Athena Lester
By: Athena Lester
February 7, 2019

When Your Smart Homeschool Student Struggles with Writing

When Your Smart Homeschool Student Struggles with Writing

Although I have no children of my own, I do have a thirteen-year-old brother. My mother is homeschooling him, and the kid is very bright. He whistles instrumental movie soundtracks after hearing them once. He designs and builds complex Lego creations, complete with moving parts and intricate backstories. He watches scientific debates on YouTube in his free time.

And the boy will not capitalize the first words in his sentences no matter how many times his mother reminds him to.

Neither will he indent paragraphs, write a fully developed paragraph, or often even answer the writing prompt completely!

Why is this smart young man struggling with writing so much?

My mother has struggled too! Sometimes she feels like a failure as an educator because her seventh-grade son is writing like a third grader. Other times, she feels crazy because she knows she taught him how to capitalize, indent, and organize his paragraphs, yet he just doesn’t! She can only pull at her hair and cry, “What else am I supposed to do?”

Many homeschool parents experience this: their smart, capable child struggles with writing well. 

What are you supposed to do about it?

I have no definitive, fix-all answer to give, but I can share some important principles to keep in mind:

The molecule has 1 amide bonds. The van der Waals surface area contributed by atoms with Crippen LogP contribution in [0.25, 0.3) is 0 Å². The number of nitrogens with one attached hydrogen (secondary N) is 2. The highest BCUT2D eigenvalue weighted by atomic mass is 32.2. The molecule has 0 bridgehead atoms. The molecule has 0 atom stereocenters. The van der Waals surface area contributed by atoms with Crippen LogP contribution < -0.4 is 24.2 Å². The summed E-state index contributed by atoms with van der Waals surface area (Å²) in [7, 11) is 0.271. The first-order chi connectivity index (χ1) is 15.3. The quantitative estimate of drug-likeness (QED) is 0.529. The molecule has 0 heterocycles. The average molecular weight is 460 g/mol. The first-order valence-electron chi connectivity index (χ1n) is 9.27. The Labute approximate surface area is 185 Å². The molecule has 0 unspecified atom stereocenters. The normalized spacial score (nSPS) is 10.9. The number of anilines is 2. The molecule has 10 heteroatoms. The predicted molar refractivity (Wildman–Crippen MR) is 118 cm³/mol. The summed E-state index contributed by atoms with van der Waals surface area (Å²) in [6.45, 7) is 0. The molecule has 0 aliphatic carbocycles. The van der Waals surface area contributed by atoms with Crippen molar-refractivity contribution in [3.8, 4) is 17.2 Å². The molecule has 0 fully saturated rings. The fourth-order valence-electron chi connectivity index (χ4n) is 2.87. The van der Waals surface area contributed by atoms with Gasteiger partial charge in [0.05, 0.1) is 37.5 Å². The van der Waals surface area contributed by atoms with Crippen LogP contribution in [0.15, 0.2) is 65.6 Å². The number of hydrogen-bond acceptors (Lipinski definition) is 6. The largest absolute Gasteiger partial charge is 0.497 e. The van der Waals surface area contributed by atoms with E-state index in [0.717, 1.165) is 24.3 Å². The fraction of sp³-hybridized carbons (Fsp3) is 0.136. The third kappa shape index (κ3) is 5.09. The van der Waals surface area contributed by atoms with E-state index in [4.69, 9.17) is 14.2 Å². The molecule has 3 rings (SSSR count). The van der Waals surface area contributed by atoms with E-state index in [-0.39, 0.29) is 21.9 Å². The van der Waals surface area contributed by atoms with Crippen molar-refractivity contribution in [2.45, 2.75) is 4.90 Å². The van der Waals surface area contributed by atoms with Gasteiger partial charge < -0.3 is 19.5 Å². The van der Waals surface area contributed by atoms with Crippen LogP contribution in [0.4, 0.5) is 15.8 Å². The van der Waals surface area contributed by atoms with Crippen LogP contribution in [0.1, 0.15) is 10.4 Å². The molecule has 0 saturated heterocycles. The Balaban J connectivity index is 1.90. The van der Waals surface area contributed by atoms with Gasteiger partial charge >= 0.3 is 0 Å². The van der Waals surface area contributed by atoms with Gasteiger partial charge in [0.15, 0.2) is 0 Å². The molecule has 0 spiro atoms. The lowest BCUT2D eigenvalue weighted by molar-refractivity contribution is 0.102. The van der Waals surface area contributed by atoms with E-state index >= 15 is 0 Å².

1) Recognize that every student is different.

As an educator, you want to challenge your student and teach them what they need to know; as a homeschooler, you also want to meet them where they are. Some students learn at a different pace than other students. That’s okay!

2) Break it down into small pieces, even the content your student “should” know at this point.

Rather than given them another writing assignment and hoping they will do better this time, break the assignment down into small parts. Have them focus on writing a paragraph at a time or even a sentence at a time! Separate the organization, drafting, and revision into entirely different steps. Break the “big” assignment down into small, conquerable steps.

Also, provide a checklist for your student that they can work through as they write. For example, even though my thirteen-year-old brother should know to capitalize the first words of sentences, his brain isn’t reminding him to do that for whatever reason. If he sees that task on a checklist, however, he will remember that rule and make that correction in his work.

The Essentials in Writing workbooks provide checklists for each composition, but you may need to create personal ones for your student that address the specific areas in which they struggle.

3) Press on.

This advice is directly from my mother. Sometimes, the only thing to do is to keep trying, keep reminding the student what they need to do, and keep correcting them when they still don’t do it. The only alternative to pressing on is quitting, but you should never quit on your child. Don’t feel like your student is behind some universal standard of “should” that fits no one. Press on with your own student in what they need to learn. They are worth the effort and time.

By Athena Lester

Curriculum Development and Scoring Services